When Simon Staley attended the Turlock Chamber of Commerce Ag Scholarship Luncheon a few years ago as a Pitman High School senior, he was slightly conspicuous as the only student honored not wearing a blue Future Farmers of America jacket — the unofficial uniform for many local agriculture students.
While Staley may not have been an FFA participant like his peers at the luncheon, he was on his path to pursue development in the field of agriculture in a different way: through studying biological systems engineering at the University of California, Davis.
"The Chamber saw a different kind of ag in me and I thank them for their support," said Staley, who also received scholarship funds from the Rotary Club of Turlock and the Modesto Garden Club.
Staley describes biological systems engineering as the application of engineering principles to the fields of biological and agricultural technology to help in areas such as food production, bioenergy, and post-harvest technology. One day Staley hopes to aid in food production and economic development in his country of birth, South Africa, or in Africa at large. Having grown up in small dairy towns upon moving to the United States, Staley developed a firsthand appreciation for agriculture. However, “at one point I was thinking of going to Cal Poly to study accounting as a way into business," recalls Staley.
Staley's decision to pursue agriculture related studies at UC Davis has proved not only a good investment for the local organizations that sponsored him, but also personally fulfilling, evident by his success in just his first two years of college. Staley was recently selected as the face of the UC Davis Undergraduate Research Conference held this past April which featured over 500 students and their research.
At the conference Staley presented his project on the biological enhancement of soil solarization. Solarization is a pesticide-free process in which a field of soil is covered with a tarp and baked by the sun. The excess heat deactivates weeds and soil pathogens, preparing a field for planting. Staley's work indicates that soil enriched with organic matter promotes the bacterial production of volatile fatty acids which deactivates weeds and pathogens thus enhancing the thermal solarization process.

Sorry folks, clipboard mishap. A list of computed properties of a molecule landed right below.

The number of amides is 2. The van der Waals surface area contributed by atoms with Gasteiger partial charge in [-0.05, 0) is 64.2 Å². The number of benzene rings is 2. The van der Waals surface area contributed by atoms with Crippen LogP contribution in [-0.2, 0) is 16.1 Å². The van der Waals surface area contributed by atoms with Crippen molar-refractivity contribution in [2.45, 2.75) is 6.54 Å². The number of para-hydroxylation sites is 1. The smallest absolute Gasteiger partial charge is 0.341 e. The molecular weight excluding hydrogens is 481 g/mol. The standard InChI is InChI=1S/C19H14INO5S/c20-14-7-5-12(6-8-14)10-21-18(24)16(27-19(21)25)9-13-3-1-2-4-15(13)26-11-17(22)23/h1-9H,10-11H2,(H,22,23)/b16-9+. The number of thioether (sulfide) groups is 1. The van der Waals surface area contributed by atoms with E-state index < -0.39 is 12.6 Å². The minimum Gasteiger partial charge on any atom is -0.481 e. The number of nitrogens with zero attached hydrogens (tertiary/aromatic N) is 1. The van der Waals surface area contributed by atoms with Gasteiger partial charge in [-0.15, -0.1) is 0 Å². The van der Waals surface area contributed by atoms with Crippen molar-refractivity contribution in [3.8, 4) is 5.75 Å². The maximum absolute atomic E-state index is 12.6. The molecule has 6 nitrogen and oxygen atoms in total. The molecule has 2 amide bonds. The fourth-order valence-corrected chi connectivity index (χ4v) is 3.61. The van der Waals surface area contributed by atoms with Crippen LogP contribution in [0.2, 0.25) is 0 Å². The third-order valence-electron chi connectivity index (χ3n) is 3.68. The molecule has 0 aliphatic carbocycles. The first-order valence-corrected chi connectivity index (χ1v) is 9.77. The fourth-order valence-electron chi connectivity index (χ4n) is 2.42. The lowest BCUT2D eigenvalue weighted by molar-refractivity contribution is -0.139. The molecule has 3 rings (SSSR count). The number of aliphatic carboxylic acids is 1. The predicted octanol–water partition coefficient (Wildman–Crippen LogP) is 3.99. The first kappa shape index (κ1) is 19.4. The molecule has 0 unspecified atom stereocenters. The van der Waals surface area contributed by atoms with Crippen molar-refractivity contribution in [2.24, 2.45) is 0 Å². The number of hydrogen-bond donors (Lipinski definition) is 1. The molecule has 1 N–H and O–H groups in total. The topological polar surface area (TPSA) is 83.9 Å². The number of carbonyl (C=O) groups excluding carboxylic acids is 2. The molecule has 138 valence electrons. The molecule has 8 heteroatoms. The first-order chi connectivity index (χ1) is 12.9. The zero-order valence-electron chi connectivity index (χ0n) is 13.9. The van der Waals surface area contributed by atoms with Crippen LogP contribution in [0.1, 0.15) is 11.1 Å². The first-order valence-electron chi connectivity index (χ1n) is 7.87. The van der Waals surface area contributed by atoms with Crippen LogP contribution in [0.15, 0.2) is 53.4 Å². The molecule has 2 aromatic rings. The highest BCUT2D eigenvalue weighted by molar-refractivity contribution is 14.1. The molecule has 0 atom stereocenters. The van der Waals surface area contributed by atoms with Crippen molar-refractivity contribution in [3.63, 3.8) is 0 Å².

“This would allow farmers to spend less time solarizing their soil, and more time growing on it,” explained Staley.
Staley was presented with the project by Jean VanderGheynst, professor of Biological and Agricultural Engineering and principal investigator in the agricultural lab where he worked as a research assistant and spent the last year working on the project.
This summer Staley will be working on a new research project as he was selected as just one of six UC Davis students to represent the school at the international iGEM conference, or International Genetically Engineered Machines, in Boston this fall. Students use synthetic biology to engineer a biological system, such as bacteria, to perform a useful task that could help the world and advance science. They also have to present their project to an audience of scientists.
"They'll bring in industry experts and we will have 20 minutes to pitch our idea," said Staley. "They judge you on the website you've built, the project’s ethical considerations, the team’s collaboration with faculty and the community, and both the practicality of the idea and the way in which the team implemented the idea.”
Staley will spend his summer working in a lab with his team preparing for the iGEM competition and in the fall pursue intensive upper class coursework for his major. Whether it’s a research project or a global initiative, there is one thing that Staley is bringing to each endeavor: ambition and a desire to see real-world problems solved.
"I'm thankful for the opportunities," said Staley.